It was a random desire, and it came out of seemingly nowhere. Today I suddenly felt this urge to research educations with international schools and returning to a home country. One thing led to another, and Naomi Hattaway's blog post about being a triangle surfaced. It's a great analogy. She mentions stars, aka children in their developmental years who accompany parents to foreign countries. I definitely relate to that description. I've also read it termed third-culture kids. Coming Home to Roost from Good Schools Guide International (GSGI) likens expat children to immigrants in their own countries. It's an interesting concept since I'm half-immigrant anyway. Maybe the addition of expatriate counts as double immigrant, so in one way I'm actually full immigrant? Hm. Anyway, the concept of a repatriation depression is kind of helpful in its way. Upon my return to the States, I definitely felt out-of-place even though I was "home." And now, I don't relate to many of the standard American tendencies, like urges for the latest and greatest and most expensive pieces of technology or fashion. I overheard one of my coworkers say that he told his daughter that now that she's in college, the long summer trips are a thing of the past. My insides cringed when I heard those words. They're not a thing of the past unless you resign yourself to that idea! Sure, it takes a whole hell of a lot of effort and time and money to save to spend time abroad. And sure, it may not happen because other things might happen that redirect plans. But that doesn't mean to give up on possibility! The GSGI article talks about globe-trotting children who have to learn when and where to talk about their stories. I particularly identified with this. I don't intend to show off with my stories, and I so long to share these experiences with others. Social media freaks me out, though, what with all of its privacy issues. Oh well.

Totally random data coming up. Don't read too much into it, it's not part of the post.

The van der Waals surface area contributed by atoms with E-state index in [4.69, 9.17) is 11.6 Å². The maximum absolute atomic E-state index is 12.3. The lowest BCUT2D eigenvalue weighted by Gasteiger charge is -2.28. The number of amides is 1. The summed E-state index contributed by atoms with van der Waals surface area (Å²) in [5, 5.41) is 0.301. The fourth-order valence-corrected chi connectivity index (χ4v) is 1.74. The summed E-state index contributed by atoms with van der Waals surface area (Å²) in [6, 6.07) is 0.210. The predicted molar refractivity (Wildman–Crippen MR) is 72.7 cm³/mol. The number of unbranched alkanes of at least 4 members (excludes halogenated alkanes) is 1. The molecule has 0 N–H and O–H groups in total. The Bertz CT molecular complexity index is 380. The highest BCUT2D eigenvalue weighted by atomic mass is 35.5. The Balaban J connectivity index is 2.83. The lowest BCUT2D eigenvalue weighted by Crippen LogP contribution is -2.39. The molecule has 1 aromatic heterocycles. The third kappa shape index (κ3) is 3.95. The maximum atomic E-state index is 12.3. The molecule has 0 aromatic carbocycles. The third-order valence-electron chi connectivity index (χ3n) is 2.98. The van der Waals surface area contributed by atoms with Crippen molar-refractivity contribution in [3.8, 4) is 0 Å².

Well hello there.